TEHRAN (FNA)- Iran is likely to cut crude exports to some global buyers in a bid to increase sales to China and India, an Iranian oil official said.
“China and India have growing economies and it is completely clear that they need more energy resources,” the head of International Affairs department of the National Iranian Oil Company (NIOC), Ali Asgar Arshi, said.
“We will open offices in Bombay and Beijing where they will be concentrating on contracts with the purpose of increasing the crude oil sale. If the levels of oil sale to these countries increase then oil sales to certain other countries will fall and supply to the free market would, also, decrease,” he added.
Rising oil consumption from China and India has offset falling demand in top energy consumer the United States.
He further declined to provide details or name the countries whose imports of Iranian crude would decrease.
Iran sends 450 thousand barrels per day of its 2.5 million bpd exports to China and 380 thousand bpd to the Indian market.
Arshi said Iran plans to increase its crude export to an Indian refinery company called Reliance from October. NIOC and Reliance currently have a contract for exchanging crude oil with petrol.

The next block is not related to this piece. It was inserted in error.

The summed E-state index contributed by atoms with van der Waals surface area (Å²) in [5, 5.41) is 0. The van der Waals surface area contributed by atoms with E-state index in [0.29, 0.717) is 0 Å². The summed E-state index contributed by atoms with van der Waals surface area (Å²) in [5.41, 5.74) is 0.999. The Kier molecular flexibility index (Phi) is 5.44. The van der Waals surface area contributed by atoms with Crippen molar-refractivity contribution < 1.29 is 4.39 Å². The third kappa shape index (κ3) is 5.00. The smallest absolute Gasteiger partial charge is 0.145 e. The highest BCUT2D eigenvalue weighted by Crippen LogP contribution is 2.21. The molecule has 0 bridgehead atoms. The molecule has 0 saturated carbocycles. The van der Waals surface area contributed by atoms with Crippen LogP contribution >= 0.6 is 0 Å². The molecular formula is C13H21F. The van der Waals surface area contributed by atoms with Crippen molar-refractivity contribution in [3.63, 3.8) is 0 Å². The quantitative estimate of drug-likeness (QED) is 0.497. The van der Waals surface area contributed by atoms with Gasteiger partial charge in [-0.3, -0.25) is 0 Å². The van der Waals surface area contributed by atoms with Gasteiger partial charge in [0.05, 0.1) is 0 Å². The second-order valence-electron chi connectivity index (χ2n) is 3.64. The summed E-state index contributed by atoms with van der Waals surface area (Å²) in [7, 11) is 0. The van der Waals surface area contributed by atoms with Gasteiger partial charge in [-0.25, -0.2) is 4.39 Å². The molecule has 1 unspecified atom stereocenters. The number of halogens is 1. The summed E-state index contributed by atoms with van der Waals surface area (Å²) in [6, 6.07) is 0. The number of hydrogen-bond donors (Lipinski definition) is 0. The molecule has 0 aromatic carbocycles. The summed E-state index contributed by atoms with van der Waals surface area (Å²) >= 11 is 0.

Reliance Corporation has resumed petrol exports to Iran in July which had been stopped last year.
Arshi announced that Iran imported heating oil from Turkmenistan and has stopped its fuel oil exports in an effort to fight with effects of current drought in the country. Iran has also increased imports of gasoline for fueling its power plants.
According to Arshi, the water shortage has knocked out most of the country’s 7,000 megawatts of hydroelectric power generation capacity, meaning Iran has been burning twice as much fuel oil for power generation as a year ago.
Power outages are still hitting Tehran a couple of times a day but should improve in September, Arshi said. By then, temperatures will have dropped and Iran should have stockpiled more fuel for burning at power plants.
But hydroelectric power might not be fully restored until near the end of winter in March, Arshi said.
Iran’s glut of crude that has been in floating storage off its southern Persian Gulf coast near Khark Island has also shrunk.
Arshi said it now stood at less than three million barrels, down from the roughly 30 million barrels industry sources had estimated was stored on Very Large Crude Carriers (VLCCs) in May.
The crude had been mostly sold in spot sales to refiners holding term contracts with NIOC, Arshi said, and the rest would be shipped south for processing at the Bandar Abbas refinery